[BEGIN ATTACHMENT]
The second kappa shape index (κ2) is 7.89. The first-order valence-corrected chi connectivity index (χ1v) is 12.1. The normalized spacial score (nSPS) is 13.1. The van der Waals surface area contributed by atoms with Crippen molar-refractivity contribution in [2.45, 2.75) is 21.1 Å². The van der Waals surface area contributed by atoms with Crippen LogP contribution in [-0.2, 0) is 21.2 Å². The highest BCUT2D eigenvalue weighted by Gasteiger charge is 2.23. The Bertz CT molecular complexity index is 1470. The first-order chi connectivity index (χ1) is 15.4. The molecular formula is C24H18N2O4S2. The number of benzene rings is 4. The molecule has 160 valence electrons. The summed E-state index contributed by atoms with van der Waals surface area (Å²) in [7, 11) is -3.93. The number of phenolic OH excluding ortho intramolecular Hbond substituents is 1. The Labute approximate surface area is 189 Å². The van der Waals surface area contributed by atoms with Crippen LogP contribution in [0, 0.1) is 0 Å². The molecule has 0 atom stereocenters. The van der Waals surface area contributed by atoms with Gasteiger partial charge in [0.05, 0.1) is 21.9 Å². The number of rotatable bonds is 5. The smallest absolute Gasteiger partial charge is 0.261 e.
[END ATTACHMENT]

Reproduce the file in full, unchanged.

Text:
The second kappa shape index (κ2) is 7.89. The first-order valence-corrected chi connectivity index (χ1v) is 12.1. The normalized spacial score (nSPS) is 13.1. The van der Waals surface area contributed by atoms with Crippen molar-refractivity contribution in [2.45, 2.75) is 21.1 Å². The van der Waals surface area contributed by atoms with Crippen LogP contribution in [-0.2, 0) is 21.2 Å². The highest BCUT2D eigenvalue weighted by Gasteiger charge is 2.23. The Bertz CT molecular complexity index is 1470. The first-order chi connectivity index (χ1) is 15.4. The molecular formula is C24H18N2O4S2. The number of benzene rings is 4. The molecule has 160 valence electrons. The summed E-state index contributed by atoms with van der Waals surface area (Å²) in [7, 11) is -3.93. The number of phenolic OH excluding ortho intramolecular Hbond substituents is 1. The Labute approximate surface area is 189 Å². The van der Waals surface area contributed by atoms with Crippen LogP contribution in [0, 0.1) is 0 Å². The molecule has 0 atom stereocenters. The van der Waals surface area contributed by atoms with Gasteiger partial charge in [0.05, 0.1) is 21.9 Å². The number of rotatable bonds is 5. The smallest absolute Gasteiger partial charge is 0.261 e.